Britain’s decision to leave the EU is eating into the salaries of foreign Premier League footballers — including recent Manchester United signing Zlatan Ibrahimovic, according to the Financial Times.
Ibrahimovic’s sterling-denominated pay packet was worth roughly 10% less against the dollar by the time he signed it, the paper says.
His negotiations with United unofficially started before Britain decided to leave the EU on June 23, but by the time the deal went through the pound had already plummeted in response to the referendum result. It is currently at just $1.31 against the dollar and €1.18 in euros.
Even so, the deal — said to be worth £220,000 ($289,000) a week — is so big that that Ibrahimovic may not mind the currency fluctuation.
The fallout from Brexit is set to hit English football clubs at every level. Business Insider previously reported on the plummeting pound possibly scuppering West Ham’s bid for Belgium international Michy Batshuayi, who ultimately went to Chelsea.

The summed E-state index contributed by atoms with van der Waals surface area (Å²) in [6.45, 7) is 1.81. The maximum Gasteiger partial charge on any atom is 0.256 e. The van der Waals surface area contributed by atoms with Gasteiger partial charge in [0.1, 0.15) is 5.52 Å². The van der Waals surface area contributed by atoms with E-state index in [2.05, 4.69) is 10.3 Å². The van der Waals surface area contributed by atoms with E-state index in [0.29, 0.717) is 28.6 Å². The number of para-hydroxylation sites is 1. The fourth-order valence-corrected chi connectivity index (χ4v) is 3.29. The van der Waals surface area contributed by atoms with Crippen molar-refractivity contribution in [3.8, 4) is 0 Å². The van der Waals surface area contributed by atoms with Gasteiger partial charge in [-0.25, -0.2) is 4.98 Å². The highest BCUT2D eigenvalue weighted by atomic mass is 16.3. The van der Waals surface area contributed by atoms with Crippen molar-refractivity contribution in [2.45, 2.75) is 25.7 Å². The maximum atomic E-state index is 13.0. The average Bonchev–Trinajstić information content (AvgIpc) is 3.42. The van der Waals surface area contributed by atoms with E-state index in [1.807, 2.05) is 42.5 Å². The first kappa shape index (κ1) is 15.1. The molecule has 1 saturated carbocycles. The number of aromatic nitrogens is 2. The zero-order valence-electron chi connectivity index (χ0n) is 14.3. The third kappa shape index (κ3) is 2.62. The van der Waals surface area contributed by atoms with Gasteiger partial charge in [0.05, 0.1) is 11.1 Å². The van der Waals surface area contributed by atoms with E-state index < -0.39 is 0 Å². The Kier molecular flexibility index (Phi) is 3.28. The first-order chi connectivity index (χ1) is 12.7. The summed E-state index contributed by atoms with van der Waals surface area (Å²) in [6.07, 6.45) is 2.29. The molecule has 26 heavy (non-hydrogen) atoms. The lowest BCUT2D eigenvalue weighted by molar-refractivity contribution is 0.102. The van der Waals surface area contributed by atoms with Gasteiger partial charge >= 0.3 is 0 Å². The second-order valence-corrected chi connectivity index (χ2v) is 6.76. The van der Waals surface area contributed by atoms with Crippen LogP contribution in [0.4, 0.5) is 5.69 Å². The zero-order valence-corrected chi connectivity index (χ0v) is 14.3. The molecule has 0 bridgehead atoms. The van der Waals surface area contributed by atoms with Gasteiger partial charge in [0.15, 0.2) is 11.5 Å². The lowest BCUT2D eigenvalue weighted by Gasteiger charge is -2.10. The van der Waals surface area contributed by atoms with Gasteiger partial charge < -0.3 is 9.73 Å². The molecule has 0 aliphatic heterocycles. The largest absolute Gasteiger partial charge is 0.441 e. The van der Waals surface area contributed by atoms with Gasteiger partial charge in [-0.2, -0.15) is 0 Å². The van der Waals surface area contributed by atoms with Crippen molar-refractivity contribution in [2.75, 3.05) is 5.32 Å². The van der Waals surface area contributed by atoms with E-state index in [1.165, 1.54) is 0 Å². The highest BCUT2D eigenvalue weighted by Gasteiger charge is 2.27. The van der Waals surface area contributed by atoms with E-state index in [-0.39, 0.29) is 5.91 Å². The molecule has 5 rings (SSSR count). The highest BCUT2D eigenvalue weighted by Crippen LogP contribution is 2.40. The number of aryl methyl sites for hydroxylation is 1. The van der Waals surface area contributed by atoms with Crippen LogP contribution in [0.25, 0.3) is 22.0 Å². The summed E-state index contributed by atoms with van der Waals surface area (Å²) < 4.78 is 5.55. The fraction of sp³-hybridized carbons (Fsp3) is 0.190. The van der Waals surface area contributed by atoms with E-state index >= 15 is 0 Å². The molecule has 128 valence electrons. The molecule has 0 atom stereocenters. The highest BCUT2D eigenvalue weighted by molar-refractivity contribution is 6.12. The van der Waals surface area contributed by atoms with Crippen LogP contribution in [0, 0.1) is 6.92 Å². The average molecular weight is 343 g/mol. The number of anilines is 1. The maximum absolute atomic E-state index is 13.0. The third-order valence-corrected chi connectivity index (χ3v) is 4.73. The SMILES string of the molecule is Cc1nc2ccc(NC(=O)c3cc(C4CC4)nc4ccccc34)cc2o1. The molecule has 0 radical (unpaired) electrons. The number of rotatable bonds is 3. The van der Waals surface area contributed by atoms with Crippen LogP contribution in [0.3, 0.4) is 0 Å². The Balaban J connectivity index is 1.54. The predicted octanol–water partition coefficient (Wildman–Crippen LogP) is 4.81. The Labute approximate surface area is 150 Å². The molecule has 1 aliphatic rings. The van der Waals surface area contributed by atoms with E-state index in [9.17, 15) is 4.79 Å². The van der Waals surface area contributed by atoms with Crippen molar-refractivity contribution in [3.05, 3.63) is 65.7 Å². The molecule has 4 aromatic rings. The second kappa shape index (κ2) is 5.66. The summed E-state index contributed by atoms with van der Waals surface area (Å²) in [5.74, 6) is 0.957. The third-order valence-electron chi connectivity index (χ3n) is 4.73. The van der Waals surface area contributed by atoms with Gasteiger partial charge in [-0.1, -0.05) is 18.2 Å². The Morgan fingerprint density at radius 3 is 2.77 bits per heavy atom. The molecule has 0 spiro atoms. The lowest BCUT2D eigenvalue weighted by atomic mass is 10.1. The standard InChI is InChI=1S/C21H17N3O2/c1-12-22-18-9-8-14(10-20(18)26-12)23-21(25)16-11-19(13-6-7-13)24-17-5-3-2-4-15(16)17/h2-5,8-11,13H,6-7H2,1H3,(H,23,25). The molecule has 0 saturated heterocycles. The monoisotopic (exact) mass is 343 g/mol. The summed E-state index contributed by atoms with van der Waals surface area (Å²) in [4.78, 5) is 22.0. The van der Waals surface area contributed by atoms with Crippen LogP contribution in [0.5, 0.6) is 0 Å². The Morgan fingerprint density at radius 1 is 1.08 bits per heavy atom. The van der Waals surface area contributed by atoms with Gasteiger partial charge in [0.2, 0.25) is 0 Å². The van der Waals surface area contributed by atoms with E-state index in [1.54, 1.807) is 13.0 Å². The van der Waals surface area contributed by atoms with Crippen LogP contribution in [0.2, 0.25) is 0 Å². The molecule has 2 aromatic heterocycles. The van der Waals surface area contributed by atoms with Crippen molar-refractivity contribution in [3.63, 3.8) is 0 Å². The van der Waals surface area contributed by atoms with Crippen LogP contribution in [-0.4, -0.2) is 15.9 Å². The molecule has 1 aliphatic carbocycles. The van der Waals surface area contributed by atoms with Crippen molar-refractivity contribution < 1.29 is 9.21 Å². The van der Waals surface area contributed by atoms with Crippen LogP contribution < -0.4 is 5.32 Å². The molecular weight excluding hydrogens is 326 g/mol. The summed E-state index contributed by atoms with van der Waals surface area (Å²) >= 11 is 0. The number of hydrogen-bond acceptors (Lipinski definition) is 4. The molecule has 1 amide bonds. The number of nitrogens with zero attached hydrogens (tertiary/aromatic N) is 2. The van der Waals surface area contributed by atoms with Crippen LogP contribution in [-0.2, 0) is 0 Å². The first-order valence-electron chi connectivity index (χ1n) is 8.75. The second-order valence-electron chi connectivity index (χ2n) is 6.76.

Another problem for football clubs with Brexit is the potential change in Free Movement rules. The Financial Times notes that overseas EU players are currently allowed to join English team academies before they play for their national teams, but with all manner of Brexit negotiations up in the air this key allowance could be revoked.
A Brexit could also mean that Britain’s veto power on the International Football Association Board, which decides the rules of the game, could also be jeopardy. As Stefan Szymanski, author of Money and Football: A Soccernomics Guide, told the Financial Times: “There could be a movement that says, while we’re in the process of downgrading [the UK’s] status in the world, why don’t we remove some of these anachronisms as well?”
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